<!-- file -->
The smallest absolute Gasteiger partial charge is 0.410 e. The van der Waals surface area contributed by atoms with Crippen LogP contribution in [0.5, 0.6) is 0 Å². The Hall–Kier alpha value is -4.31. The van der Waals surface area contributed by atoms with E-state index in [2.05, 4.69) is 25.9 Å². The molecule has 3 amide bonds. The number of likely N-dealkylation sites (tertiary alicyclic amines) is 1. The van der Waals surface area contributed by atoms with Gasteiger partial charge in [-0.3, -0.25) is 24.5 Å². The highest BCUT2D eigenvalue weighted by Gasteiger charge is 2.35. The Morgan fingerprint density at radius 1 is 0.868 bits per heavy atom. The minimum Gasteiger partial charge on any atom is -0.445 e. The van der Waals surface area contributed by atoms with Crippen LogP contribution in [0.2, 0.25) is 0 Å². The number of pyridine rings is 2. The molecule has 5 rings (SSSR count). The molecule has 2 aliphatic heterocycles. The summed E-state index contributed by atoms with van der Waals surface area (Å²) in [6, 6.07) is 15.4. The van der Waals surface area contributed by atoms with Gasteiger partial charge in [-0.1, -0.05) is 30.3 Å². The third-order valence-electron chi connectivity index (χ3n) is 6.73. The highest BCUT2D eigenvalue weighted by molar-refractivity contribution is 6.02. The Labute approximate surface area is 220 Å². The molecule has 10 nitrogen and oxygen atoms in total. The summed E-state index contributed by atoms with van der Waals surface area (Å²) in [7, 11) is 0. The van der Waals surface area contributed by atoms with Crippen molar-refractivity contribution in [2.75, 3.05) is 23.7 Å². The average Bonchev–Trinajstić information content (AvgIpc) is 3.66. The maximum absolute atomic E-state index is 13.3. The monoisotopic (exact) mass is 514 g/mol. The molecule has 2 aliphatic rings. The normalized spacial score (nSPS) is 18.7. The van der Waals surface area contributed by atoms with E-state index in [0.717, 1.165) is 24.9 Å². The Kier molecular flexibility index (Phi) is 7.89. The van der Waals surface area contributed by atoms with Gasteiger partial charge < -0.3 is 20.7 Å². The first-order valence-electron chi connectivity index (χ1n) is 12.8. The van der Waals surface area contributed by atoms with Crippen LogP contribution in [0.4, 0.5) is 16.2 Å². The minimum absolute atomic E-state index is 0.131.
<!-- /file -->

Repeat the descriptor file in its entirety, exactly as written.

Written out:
The smallest absolute Gasteiger partial charge is 0.410 e. The van der Waals surface area contributed by atoms with Crippen LogP contribution in [0.5, 0.6) is 0 Å². The Hall–Kier alpha value is -4.31. The van der Waals surface area contributed by atoms with E-state index in [2.05, 4.69) is 25.9 Å². The molecule has 3 amide bonds. The number of likely N-dealkylation sites (tertiary alicyclic amines) is 1. The van der Waals surface area contributed by atoms with Gasteiger partial charge in [-0.3, -0.25) is 24.5 Å². The highest BCUT2D eigenvalue weighted by Gasteiger charge is 2.35. The Morgan fingerprint density at radius 1 is 0.868 bits per heavy atom. The minimum Gasteiger partial charge on any atom is -0.445 e. The van der Waals surface area contributed by atoms with Crippen LogP contribution in [0.2, 0.25) is 0 Å². The number of pyridine rings is 2. The molecule has 5 rings (SSSR count). The molecule has 2 aliphatic heterocycles. The summed E-state index contributed by atoms with van der Waals surface area (Å²) in [6, 6.07) is 15.4. The van der Waals surface area contributed by atoms with Gasteiger partial charge in [-0.1, -0.05) is 30.3 Å². The third-order valence-electron chi connectivity index (χ3n) is 6.73. The highest BCUT2D eigenvalue weighted by molar-refractivity contribution is 6.02. The Labute approximate surface area is 220 Å². The molecule has 10 nitrogen and oxygen atoms in total. The summed E-state index contributed by atoms with van der Waals surface area (Å²) in [7, 11) is 0. The van der Waals surface area contributed by atoms with Crippen molar-refractivity contribution in [2.75, 3.05) is 23.7 Å². The average Bonchev–Trinajstić information content (AvgIpc) is 3.66. The maximum absolute atomic E-state index is 13.3. The monoisotopic (exact) mass is 514 g/mol. The molecule has 2 aliphatic rings. The normalized spacial score (nSPS) is 18.7. The van der Waals surface area contributed by atoms with E-state index in [0.717, 1.165) is 24.9 Å². The Kier molecular flexibility index (Phi) is 7.89. The van der Waals surface area contributed by atoms with Gasteiger partial charge < -0.3 is 20.7 Å². The first-order valence-electron chi connectivity index (χ1n) is 12.8. The van der Waals surface area contributed by atoms with Crippen LogP contribution in [0.4, 0.5) is 16.2 Å². The minimum absolute atomic E-state index is 0.131.